Watertown Councilor Jonathan Hecht then received a joint House/Senate Resolution on behalf of all the Massachusetts towns and the MMA for their decision to sever ties with the ADL-sponsored program NPFH. Watertown was the first to take this step and in his remarks, Hecht particularly mentioned Watertown Town Council President Clyde Younger and Councilor Marilyn Devaney who spearheaded the fight.

Hecht said, “The events of the last year brought home to many people the truth of the Armenian Genocide. Knowing that truth, speaking that truth is how we show our respect for the victims and make sure that we do our part to prevent this ever happening again.”

In introducing keynote speaker Nancy Kaufman, Koutoujian recalled his trip to Israel with Kaufman and her strong support for the recognition of the Armenian Genocide.

“She did not hesitate, she knew what was right. This woman is a mensch, a strong, powerful and good friend to all of us here.”

Kaufman, in her speech, stressed the bonds between the Armenian and Jewish communities. “As Passover approaches, I want to talk about the experiences of our two peoples. Two of the most horrendous events of the 20th century were the Armenian Genocide at the hands of the Turks and the Jewish Holocaust at the hands of the Nazis. To tell these stories is to bear witness to the dark chapters of our history.”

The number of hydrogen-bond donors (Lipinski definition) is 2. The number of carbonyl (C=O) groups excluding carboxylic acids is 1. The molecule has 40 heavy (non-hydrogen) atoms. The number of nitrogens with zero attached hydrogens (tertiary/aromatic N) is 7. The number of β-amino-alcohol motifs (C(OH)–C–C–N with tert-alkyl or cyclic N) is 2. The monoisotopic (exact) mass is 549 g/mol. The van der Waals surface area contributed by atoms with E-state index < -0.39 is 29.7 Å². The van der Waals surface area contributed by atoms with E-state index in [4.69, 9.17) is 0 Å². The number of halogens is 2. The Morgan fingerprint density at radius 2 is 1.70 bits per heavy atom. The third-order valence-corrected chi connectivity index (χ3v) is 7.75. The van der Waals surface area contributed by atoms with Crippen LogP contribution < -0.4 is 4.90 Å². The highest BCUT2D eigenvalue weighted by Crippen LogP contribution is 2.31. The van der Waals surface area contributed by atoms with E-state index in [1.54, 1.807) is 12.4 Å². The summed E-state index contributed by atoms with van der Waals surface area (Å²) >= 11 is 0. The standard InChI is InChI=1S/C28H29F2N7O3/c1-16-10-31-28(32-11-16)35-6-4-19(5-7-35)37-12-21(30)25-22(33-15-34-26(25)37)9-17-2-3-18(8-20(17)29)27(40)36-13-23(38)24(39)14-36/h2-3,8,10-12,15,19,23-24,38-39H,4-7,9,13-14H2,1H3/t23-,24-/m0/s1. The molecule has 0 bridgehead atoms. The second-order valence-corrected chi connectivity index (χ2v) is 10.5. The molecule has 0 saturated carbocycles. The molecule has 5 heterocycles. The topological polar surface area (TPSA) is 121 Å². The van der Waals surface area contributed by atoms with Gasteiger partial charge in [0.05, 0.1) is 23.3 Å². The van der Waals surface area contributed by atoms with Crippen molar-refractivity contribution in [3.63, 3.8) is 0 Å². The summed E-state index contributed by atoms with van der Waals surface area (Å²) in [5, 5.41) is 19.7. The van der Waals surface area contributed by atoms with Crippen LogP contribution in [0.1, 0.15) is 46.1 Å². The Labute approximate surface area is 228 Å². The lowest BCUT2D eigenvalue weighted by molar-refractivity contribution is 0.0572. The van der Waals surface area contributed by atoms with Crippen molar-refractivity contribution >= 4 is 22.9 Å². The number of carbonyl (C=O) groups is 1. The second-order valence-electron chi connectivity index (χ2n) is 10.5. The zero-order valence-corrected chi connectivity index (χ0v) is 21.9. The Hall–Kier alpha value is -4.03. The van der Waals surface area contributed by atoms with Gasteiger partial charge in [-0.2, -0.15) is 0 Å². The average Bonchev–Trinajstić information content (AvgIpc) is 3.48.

She added, “For Armenians, continuing denial has worsened. There hasn’t been recognition by the perpetrators. It is important for Jews to speak out and fight this denial. The Jewish Community Relations Council has affirmed the Armenian Genocide for many years.”

She noted that the Nazis learned from the Turks about the methodical and systematic extermination of a people. She also pointed out that it was a German-born Jew, US Ambassador Henry Morgenthau, who tried to draw international attention to the Genocide of the Armenians.

She concluded, “Let us act to stop genocide. Let us turn to the children. We know for the dead it is too late, but for the children it is not too late. We must all be reminded of the Genocide so that it will not happen again.”

Fr. Vasken Kouzouian of Holy Trinity Armenian Church in his requiem prayer asked for special remembrance of “the Armenian martyrs who died in 1915.” The commemoration ceremonies were brought to a close by the singing of three Armenian anthems by the Erebuni Armenian Chorus of Greater Boston, conducted by Artur Veranian.

In a closing statement, Koutoujian said, “This is an important moment for us to reflect. Each year, Rachel [Kaprielian] and I worry whether we will meet expectations, but as we go through each year, this commemoration becomes more powerful. We have many clergy here and our amazing and beautiful children. You are the most important thing we have. God bless the younger generation. God bless you, and let us get back together next year.”

A reception in Nurses Hall followed the ceremony, where Apo Torosyan’s “Voices,” a video of survivors’ statements, was shown.

The State House Genocide Commemoration Committee sponsors the ceremony.